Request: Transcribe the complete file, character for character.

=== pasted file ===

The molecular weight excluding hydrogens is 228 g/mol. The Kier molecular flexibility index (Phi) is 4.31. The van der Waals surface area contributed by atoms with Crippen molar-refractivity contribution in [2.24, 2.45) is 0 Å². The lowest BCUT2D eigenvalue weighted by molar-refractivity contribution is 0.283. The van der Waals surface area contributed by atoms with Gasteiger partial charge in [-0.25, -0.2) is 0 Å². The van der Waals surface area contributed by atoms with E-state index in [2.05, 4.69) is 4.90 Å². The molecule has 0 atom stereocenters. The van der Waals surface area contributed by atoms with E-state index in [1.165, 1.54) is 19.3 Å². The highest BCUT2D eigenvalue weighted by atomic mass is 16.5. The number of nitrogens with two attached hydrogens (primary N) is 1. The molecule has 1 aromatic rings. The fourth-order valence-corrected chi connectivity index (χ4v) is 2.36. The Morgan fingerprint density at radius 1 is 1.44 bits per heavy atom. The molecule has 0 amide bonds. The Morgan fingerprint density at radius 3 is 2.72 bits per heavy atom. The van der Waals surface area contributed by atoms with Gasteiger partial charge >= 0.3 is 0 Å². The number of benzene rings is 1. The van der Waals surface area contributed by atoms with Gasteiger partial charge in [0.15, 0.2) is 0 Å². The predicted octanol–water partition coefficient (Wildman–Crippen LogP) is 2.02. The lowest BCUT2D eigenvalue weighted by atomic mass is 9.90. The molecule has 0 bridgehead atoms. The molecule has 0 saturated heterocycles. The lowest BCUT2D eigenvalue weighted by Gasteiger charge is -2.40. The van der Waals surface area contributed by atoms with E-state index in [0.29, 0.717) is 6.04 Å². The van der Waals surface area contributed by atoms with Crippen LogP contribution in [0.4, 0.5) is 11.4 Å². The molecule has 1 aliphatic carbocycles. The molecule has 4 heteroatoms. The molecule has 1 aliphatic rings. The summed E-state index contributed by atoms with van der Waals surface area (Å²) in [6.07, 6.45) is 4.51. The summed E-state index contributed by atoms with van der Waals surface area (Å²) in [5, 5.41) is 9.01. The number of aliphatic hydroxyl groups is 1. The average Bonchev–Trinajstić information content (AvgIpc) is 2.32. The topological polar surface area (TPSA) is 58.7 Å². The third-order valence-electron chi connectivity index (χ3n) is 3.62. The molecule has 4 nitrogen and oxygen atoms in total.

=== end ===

The molecular weight excluding hydrogens is 228 g/mol. The Kier molecular flexibility index (Phi) is 4.31. The van der Waals surface area contributed by atoms with Crippen molar-refractivity contribution in [2.24, 2.45) is 0 Å². The lowest BCUT2D eigenvalue weighted by molar-refractivity contribution is 0.283. The van der Waals surface area contributed by atoms with Gasteiger partial charge in [-0.25, -0.2) is 0 Å². The van der Waals surface area contributed by atoms with E-state index in [2.05, 4.69) is 4.90 Å². The molecule has 0 atom stereocenters. The van der Waals surface area contributed by atoms with E-state index in [1.165, 1.54) is 19.3 Å². The highest BCUT2D eigenvalue weighted by atomic mass is 16.5. The number of nitrogens with two attached hydrogens (primary N) is 1. The molecule has 1 aromatic rings. The fourth-order valence-corrected chi connectivity index (χ4v) is 2.36. The Morgan fingerprint density at radius 1 is 1.44 bits per heavy atom. The molecule has 0 amide bonds. The Morgan fingerprint density at radius 3 is 2.72 bits per heavy atom. The van der Waals surface area contributed by atoms with Gasteiger partial charge >= 0.3 is 0 Å². The number of benzene rings is 1. The van der Waals surface area contributed by atoms with Gasteiger partial charge in [0.15, 0.2) is 0 Å². The predicted octanol–water partition coefficient (Wildman–Crippen LogP) is 2.02. The lowest BCUT2D eigenvalue weighted by atomic mass is 9.90. The molecule has 0 bridgehead atoms. The molecule has 0 saturated heterocycles. The lowest BCUT2D eigenvalue weighted by Gasteiger charge is -2.40. The van der Waals surface area contributed by atoms with E-state index in [0.29, 0.717) is 6.04 Å². The van der Waals surface area contributed by atoms with Crippen LogP contribution in [0.4, 0.5) is 11.4 Å². The molecule has 1 aliphatic carbocycles. The molecule has 4 heteroatoms. The molecule has 1 aliphatic rings. The summed E-state index contributed by atoms with van der Waals surface area (Å²) in [6.07, 6.45) is 4.51. The summed E-state index contributed by atoms with van der Waals surface area (Å²) in [5, 5.41) is 9.01. The number of aliphatic hydroxyl groups is 1. The average Bonchev–Trinajstić information content (AvgIpc) is 2.32. The topological polar surface area (TPSA) is 58.7 Å². The third-order valence-electron chi connectivity index (χ3n) is 3.62. The molecule has 4 nitrogen and oxygen atoms in total.